sugar beets

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The agricultural use of a Michigan-mined mineral supports the state’s leading role as a top producer of sugar.

Gypsum, a mineral found across the world, is one of several tools Michigan farmers use to steadily increase sugarbeet yield, according to Dr. Corey Guza, director of agronomy for Michigan Sugar Company.

“In those soils with higher pH, gypsum is a great fit for getting extra calcium and sulfur on those farms without affecting the pH,” Guza says. “Gypsum is a standard recommendation for soils that have the higher pH that sugarbeets prefer.”

While manufacturers most commonly use gypsum to make building products like drywall, gypsum also has applications in Portland cement production, glass manufacturing, food making and agricultural production, says Kevin Moyer, director of industrial products for USG Corporation. In the agriculture industry, farmers have used gypsum for decades as an amendment to improve soil structure, especially heavy clay soils. They also apply it over their fields to add valuable soil nutrients, including calcium and sulfur, without altering soil pH.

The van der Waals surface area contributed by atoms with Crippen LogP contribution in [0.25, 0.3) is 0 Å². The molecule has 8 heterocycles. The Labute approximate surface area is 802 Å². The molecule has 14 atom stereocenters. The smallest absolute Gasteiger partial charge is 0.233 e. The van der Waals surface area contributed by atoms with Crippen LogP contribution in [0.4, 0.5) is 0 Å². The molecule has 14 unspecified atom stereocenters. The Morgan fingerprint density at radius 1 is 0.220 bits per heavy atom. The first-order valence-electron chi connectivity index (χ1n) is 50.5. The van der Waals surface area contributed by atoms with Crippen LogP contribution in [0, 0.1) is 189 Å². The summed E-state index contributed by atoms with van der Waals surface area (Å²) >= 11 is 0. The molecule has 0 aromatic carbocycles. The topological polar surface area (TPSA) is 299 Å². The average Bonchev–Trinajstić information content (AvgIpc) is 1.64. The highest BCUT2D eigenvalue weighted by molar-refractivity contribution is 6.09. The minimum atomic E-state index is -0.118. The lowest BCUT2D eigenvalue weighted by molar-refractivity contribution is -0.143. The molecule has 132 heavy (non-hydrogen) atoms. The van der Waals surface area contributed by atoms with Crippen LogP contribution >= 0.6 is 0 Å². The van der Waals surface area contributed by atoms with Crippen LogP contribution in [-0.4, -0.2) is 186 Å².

According to Guza, sugarbeets demand higher amounts of calcium than most other crops and the crop needs sulfur, too. Calcium helps with cell wall structure in the beet, and sulfur supports beet growth and development. Gypsum offers a natural and local choice for soils with those needs.

USG Corporation extracts gypsum at its more than a century-old quarry in Alabaster Township, as well as 11 other mines and quarries throughout North America. Farmers or agribusiness retailers can spread the ground gypsum rock across their fields, similar to agricultural lime.

gypsum

iStock/Moha El-Jaw

“Gypsum is a great mineral,” Guza says. “In terms of sugarbeet production, gypsum is added to the processing water with the sliced beets, and that allows sugar producers to extract more liquid out of the beets, improving the sugar yield of each and every beet.”

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He also says the remaining pulp is drier. This reduces the energy necessary to dry the leftover pulp, which is pressed into pellets to feed Michigan livestock.

Gypsum carries a long history in Michigan and represents one of the earliest forms of fertilizer used in the United States. This natural processing agent proves just as valuable today, supporting crop production, reducing waste, increasing profitability and allowing for more Michigan-grown products to make their way into domestic and international markets.

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